Making is fun!

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Making is fun!

  1. 1. Making is Fun! [inspired]
  2. 2. Why Prototype • It is fun! • It helps to put across ideas better • It is what actually works! Why this Workshop • To get people started with prototyping • Experience the joy (and intermittent frustrations) of making. • Experience the joy of a space where everyone is having fun and making stuff together!
  3. 3. Structure • Not a one to many but a many to many workshop! (people who know stuff should chip in – we are in this together). • Some introduction on Arduino and Processing • Idea generation • Thinking of how we will actually prototype it (a schematic sorts). • Build!
  4. 4. Processing 101 Why Processing? • • • • • • A very strong online platform Lots of libraries Very low learning curve A very good graphical tool Android, Kinect capabilities! A lot of cool projects!
  5. 5. Examples • Codeable Objects- http://hlt.media.mit.edu/?p=2254 • WaveTouch • TactArt
  6. 6. Fiducials! • Markers that have unique ID • Can track their position and rotational orientation.
  7. 7. Some Fiducial Based Projects • http://slate-learning.com/ • Reactable http://www.youtube.com/watch?v=qn1v7JIZd Lc • http://www.youtube.com/watch?v=LwC7_t_It -I&feature=youtu.be - Beat Table
  8. 8. Physical Computing
  9. 9. Arduino Pre 101
  10. 10. • External supply of 6 to 20 volts. If supplied with less than 7V, however, the 5V pin may supply less than five volts and the board may be unstable. If using more than 12V, the voltage regulator may overheat and damage the board. The recommended range is 7 to 12 volts. • VIN. The input voltage to the Arduino board when it's using an external power source. This is where you put in the red lead of a battery. If supplying voltage via the power jack, access it through this pin. There is a regulatory circuit within Arduino that then makes sure that there is just 5V from the 5V pin. You can directly add it to the 5 or 3.3V but then you are bypassing the regulator- can be risky!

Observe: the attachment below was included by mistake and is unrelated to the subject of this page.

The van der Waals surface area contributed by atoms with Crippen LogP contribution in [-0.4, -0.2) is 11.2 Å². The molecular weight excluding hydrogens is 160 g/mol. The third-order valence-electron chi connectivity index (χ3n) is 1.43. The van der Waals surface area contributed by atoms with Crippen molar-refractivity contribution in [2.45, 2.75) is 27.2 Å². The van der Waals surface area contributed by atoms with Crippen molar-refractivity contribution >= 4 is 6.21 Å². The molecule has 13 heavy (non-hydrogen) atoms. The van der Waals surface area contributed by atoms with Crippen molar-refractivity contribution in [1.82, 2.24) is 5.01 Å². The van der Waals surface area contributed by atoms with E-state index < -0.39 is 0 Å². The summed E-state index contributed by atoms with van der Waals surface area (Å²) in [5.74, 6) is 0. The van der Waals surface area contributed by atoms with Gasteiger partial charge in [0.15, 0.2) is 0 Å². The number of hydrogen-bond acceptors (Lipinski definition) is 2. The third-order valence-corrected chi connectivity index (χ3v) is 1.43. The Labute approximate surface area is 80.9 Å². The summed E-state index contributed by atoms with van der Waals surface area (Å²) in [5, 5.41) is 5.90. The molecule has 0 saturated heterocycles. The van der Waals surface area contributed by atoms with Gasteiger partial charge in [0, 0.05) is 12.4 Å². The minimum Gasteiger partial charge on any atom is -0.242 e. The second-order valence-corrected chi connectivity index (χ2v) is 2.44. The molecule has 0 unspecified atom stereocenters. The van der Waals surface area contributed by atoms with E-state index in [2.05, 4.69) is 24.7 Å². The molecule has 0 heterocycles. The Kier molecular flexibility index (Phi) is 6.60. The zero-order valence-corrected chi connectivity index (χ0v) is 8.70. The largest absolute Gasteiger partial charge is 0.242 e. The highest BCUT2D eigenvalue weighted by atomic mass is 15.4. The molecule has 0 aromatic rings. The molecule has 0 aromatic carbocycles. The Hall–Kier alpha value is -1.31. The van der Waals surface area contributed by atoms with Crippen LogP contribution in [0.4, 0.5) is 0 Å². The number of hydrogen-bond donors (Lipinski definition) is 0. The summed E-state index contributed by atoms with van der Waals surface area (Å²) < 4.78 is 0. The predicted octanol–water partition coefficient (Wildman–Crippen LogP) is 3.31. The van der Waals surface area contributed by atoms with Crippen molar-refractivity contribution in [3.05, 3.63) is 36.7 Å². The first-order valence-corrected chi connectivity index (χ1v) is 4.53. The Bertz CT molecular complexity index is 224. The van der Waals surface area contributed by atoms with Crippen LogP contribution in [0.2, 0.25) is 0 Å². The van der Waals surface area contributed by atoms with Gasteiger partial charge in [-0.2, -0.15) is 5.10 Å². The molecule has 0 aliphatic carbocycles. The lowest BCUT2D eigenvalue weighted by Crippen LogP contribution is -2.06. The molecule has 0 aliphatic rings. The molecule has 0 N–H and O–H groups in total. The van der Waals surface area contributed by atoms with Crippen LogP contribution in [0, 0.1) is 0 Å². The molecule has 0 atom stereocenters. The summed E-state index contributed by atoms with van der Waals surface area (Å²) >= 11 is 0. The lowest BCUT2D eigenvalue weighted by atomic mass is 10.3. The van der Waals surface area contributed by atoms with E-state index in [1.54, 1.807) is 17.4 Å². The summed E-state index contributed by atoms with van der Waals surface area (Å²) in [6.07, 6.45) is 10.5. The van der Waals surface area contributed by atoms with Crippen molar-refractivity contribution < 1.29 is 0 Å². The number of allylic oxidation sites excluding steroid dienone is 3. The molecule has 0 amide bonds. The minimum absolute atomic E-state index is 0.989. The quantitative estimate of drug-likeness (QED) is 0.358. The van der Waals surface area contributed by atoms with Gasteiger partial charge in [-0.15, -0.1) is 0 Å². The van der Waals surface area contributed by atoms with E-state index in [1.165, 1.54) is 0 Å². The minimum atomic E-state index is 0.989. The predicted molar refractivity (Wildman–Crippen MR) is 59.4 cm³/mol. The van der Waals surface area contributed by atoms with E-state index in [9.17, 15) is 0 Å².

11. 11. • Analog Pins: Read analog data from sensors. (Can be configured to work as digital, but not required – esp on a Mega). When doing so, they are referred to as A0, A1, etc. pinMode(A0, OUTPUT); digitalWrite(A0, HIGH); • Digital Pins: Can be set to INPUT or OUTPUT mode (HIGH – 5V, LOW – 0V) (Default mode is INPUT). • Digital input – generally for push buttons, output for anything!
  12. 12. • Arduino has a certain PWM frequency (green lines – i/f). • Pulse Width – on time • AnalogWrite (255) – 100% duty cycle – always on.
  13. 13. • AREF. Reference voltage for the analog inputs. • Analog sensors give you a range of values (for Mega i think it is 0-1023). These are basically based on the voltage at the particular pin- there is a 10 bit analog to digital converter that then sends values to the computer. • By default the mapping is 0 – 0V, 1023 – 5V • To change this mapping, we use AREF.
  14. 14. • Firmata – Firmata is a generic protocol for communicating with microcontrollers from software on a host computer.
  15. 15. How do we write a sketch? int ledpin = 13; void setup() - runs once { Serial.begin(9600); pinMode(ledpin, OUTPUT); } void loop() – runs infinitely many times { digitalWrite(ledpin, HIGH); }
  16. 16. IDEAS!

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